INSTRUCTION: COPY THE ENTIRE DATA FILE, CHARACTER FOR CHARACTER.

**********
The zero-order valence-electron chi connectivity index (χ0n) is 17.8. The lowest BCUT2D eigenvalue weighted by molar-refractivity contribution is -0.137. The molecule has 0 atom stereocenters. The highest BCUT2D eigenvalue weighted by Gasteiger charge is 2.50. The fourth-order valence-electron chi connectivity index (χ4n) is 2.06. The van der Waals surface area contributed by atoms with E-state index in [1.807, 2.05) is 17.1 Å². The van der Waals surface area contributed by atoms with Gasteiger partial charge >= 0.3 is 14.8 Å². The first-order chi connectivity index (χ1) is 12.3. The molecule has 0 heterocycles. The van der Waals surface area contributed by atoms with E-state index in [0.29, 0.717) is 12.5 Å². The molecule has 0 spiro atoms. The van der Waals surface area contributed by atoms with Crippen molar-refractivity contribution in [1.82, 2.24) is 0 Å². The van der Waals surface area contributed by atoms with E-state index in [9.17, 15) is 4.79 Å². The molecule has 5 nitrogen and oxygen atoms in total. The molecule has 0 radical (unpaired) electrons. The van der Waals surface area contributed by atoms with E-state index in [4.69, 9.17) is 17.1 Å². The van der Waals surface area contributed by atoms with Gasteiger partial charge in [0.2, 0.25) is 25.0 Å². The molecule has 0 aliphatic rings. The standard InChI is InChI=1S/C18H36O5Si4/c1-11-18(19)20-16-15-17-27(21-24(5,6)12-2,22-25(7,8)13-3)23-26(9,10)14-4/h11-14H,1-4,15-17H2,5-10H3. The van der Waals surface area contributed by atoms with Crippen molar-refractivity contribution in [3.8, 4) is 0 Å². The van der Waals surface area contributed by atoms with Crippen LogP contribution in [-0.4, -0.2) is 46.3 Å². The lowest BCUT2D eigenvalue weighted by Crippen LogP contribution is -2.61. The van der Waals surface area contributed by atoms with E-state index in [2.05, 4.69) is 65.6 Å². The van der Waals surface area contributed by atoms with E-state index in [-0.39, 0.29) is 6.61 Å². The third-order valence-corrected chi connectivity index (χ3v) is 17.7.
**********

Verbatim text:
The zero-order valence-electron chi connectivity index (χ0n) is 17.8. The lowest BCUT2D eigenvalue weighted by molar-refractivity contribution is -0.137. The molecule has 0 atom stereocenters. The highest BCUT2D eigenvalue weighted by Gasteiger charge is 2.50. The fourth-order valence-electron chi connectivity index (χ4n) is 2.06. The van der Waals surface area contributed by atoms with E-state index in [1.807, 2.05) is 17.1 Å². The van der Waals surface area contributed by atoms with Gasteiger partial charge >= 0.3 is 14.8 Å². The first-order chi connectivity index (χ1) is 12.3. The molecule has 0 heterocycles. The van der Waals surface area contributed by atoms with E-state index in [0.29, 0.717) is 12.5 Å². The molecule has 0 spiro atoms. The van der Waals surface area contributed by atoms with Crippen molar-refractivity contribution in [1.82, 2.24) is 0 Å². The van der Waals surface area contributed by atoms with E-state index in [9.17, 15) is 4.79 Å². The molecule has 5 nitrogen and oxygen atoms in total. The molecule has 0 radical (unpaired) electrons. The van der Waals surface area contributed by atoms with E-state index in [4.69, 9.17) is 17.1 Å². The van der Waals surface area contributed by atoms with Gasteiger partial charge in [0.2, 0.25) is 25.0 Å². The molecule has 0 aliphatic rings. The standard InChI is InChI=1S/C18H36O5Si4/c1-11-18(19)20-16-15-17-27(21-24(5,6)12-2,22-25(7,8)13-3)23-26(9,10)14-4/h11-14H,1-4,15-17H2,5-10H3. The van der Waals surface area contributed by atoms with Crippen molar-refractivity contribution in [3.8, 4) is 0 Å². The van der Waals surface area contributed by atoms with Crippen LogP contribution in [-0.4, -0.2) is 46.3 Å². The lowest BCUT2D eigenvalue weighted by Crippen LogP contribution is -2.61. The van der Waals surface area contributed by atoms with E-state index in [2.05, 4.69) is 65.6 Å². The van der Waals surface area contributed by atoms with E-state index in [-0.39, 0.29) is 6.61 Å². The third-order valence-corrected chi connectivity index (χ3v) is 17.7.